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Higher Than Expected Eating Disorders Prevalence in Teens

Eating disorders correlate with other psychiatric disorders, role impairment, and suicidality

TUESDAY, March 8 (HealthDay News) -- Eating disorders and subthreshold eating conditions are prevalent in the general adolescent population and are associated with other psychiatric disorders, role impairment, and suicidality, according to a study published online March 7 in the Archives of General Psychiatry.

Sonja A. Swanson, from the National Institute of Mental Health in Bethesda, Md., and colleagues examined the prevalence and correlates of eating disorders and subthreshold eating conditions in a nationally representative sample of 10,123 adolescents aged 13 to 18 years. Participants were surveyed in face-to-face interviews using a version of the Composite International Diagnostic Interview.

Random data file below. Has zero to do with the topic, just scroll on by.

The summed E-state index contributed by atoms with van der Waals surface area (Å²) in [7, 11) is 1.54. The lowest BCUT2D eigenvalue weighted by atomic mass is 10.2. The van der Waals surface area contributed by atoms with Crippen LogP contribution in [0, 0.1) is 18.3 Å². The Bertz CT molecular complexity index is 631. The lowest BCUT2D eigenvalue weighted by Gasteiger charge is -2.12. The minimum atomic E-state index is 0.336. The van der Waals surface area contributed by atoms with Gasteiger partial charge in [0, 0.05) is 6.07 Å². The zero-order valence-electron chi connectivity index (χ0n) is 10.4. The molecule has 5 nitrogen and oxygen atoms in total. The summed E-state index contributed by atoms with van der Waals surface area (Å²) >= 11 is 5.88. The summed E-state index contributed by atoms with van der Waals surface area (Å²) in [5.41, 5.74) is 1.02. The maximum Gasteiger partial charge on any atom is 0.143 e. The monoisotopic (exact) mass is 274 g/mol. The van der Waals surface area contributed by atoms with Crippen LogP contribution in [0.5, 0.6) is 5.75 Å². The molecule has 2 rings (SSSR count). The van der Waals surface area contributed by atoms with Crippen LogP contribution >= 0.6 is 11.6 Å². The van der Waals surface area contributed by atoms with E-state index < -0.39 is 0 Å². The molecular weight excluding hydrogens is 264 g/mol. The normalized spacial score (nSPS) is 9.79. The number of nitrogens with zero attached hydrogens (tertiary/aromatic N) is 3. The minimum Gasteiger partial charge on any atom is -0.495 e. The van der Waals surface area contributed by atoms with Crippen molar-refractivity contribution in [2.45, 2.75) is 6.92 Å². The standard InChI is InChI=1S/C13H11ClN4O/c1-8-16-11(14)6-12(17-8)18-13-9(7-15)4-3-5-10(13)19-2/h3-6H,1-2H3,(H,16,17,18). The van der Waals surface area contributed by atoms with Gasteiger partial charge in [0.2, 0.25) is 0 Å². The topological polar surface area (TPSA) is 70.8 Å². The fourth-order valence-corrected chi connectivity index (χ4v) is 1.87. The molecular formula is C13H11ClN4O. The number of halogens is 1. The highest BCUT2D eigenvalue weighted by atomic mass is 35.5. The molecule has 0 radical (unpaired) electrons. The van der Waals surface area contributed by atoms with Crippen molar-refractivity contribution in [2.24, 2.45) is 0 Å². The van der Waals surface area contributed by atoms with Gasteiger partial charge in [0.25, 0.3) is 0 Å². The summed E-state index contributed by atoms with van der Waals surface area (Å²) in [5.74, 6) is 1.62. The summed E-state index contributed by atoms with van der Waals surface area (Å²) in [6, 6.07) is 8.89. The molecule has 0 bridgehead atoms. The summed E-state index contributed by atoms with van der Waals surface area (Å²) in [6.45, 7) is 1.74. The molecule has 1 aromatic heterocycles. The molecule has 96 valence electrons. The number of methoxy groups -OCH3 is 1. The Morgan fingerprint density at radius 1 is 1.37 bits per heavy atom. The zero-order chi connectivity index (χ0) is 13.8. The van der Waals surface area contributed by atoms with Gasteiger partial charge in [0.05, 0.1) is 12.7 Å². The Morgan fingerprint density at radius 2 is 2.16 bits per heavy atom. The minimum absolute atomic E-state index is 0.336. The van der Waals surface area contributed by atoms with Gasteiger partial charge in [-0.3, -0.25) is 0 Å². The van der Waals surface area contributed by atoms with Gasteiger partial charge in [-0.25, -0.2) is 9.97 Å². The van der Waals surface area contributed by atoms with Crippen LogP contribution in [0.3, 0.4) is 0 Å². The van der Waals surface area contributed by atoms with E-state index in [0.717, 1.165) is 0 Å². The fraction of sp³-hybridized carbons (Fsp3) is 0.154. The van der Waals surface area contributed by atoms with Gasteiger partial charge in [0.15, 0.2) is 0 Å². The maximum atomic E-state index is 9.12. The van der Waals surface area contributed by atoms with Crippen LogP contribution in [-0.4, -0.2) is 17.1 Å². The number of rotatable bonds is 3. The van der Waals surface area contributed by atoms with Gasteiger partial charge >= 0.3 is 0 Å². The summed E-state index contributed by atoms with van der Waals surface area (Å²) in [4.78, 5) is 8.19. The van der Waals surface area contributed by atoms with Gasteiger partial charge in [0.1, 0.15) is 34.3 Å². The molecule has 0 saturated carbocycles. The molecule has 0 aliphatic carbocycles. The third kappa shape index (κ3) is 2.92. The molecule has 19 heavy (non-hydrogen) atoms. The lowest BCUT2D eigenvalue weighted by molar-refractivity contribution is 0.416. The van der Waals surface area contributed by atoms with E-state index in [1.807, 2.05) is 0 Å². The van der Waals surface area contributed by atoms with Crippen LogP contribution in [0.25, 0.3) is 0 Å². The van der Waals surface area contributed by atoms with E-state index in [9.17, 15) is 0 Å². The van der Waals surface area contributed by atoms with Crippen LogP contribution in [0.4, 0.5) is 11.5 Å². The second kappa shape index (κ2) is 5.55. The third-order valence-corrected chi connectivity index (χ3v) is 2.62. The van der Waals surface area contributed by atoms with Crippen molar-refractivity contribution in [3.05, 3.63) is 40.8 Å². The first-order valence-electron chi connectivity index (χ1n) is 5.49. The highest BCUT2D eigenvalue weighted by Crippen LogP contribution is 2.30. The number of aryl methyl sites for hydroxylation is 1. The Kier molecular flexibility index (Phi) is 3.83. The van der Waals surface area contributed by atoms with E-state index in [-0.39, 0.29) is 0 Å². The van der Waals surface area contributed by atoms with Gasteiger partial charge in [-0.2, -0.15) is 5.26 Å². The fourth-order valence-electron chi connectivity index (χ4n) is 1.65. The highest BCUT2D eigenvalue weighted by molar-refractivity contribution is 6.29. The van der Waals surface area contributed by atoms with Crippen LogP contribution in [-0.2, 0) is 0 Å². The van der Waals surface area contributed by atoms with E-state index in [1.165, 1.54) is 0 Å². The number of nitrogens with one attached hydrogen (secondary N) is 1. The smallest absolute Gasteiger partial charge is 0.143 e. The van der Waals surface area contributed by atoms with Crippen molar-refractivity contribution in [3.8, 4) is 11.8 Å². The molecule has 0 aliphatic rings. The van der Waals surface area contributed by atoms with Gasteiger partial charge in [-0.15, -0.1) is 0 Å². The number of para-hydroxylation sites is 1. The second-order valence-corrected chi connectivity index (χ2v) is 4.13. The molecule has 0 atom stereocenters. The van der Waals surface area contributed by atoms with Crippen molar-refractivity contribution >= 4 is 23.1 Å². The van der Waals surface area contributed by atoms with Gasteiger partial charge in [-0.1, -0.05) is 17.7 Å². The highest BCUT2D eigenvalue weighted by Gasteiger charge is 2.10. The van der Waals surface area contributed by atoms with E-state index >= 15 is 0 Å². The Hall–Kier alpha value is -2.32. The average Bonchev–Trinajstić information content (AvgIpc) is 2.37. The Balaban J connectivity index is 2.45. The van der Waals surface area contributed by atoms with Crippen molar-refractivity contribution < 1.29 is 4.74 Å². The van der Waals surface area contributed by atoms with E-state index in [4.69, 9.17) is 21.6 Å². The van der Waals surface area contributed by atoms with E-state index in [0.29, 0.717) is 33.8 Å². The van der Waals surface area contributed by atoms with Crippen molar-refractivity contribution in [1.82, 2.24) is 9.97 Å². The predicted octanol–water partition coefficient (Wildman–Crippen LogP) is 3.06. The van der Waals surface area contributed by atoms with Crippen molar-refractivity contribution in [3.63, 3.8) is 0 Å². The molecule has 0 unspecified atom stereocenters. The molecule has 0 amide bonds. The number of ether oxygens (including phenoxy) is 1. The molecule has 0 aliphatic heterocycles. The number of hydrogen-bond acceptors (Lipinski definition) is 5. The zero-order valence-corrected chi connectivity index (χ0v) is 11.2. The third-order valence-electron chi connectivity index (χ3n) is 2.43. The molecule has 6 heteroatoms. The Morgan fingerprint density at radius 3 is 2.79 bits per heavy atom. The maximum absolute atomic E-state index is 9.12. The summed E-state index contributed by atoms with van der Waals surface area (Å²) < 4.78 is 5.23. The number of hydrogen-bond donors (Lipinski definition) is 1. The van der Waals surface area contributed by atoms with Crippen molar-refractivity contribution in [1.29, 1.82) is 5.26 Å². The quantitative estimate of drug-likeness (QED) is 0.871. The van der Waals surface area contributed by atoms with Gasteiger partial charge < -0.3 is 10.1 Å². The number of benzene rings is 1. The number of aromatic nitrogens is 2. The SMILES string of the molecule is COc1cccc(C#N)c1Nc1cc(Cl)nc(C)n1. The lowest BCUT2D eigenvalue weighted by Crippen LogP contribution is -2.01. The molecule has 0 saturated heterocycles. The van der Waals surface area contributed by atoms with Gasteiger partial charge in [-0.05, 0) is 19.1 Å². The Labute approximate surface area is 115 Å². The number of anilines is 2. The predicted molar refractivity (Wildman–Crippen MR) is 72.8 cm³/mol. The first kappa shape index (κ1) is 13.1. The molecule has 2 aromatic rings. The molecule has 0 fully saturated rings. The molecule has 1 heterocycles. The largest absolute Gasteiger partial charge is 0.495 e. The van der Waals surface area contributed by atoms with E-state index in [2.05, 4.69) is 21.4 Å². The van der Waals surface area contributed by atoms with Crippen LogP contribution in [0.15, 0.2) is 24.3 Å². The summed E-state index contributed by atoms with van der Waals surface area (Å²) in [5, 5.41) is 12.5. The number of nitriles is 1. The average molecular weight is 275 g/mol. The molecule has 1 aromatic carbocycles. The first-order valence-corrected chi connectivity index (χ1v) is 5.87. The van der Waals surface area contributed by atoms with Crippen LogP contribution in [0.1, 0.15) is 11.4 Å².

The investigators found that anorexia nervosa, bulimia nervosa, and binge-eating disorder had a lifetime prevalence of 0.3, 0.9, and 1.6 percent, respectively. Subthreshold anorexia nervosa and binge-eating disorders were also often clinically significant. The eating disorder subtypes strongly differed with respect to sociodemographic correlates, role impairment, comorbidity with other mental disorders, and suicidal tendency. The majority of adolescents with these disorders sought treatment, but only a minority were treated for their eating or weight problems.

"This study provides key information concerning the epidemiology of eating disorders in the U.S. adolescent population. The prevalence of these disorders is higher than previously expected in this age range, and the patterns of comorbidity, role impairment, and suicidality indicate that eating disorders represent a major public health concern," the authors write.

One author disclosed financial ties with a number of pharmaceutical companies. Another author disclosed a financial relationship with Guilford Press.

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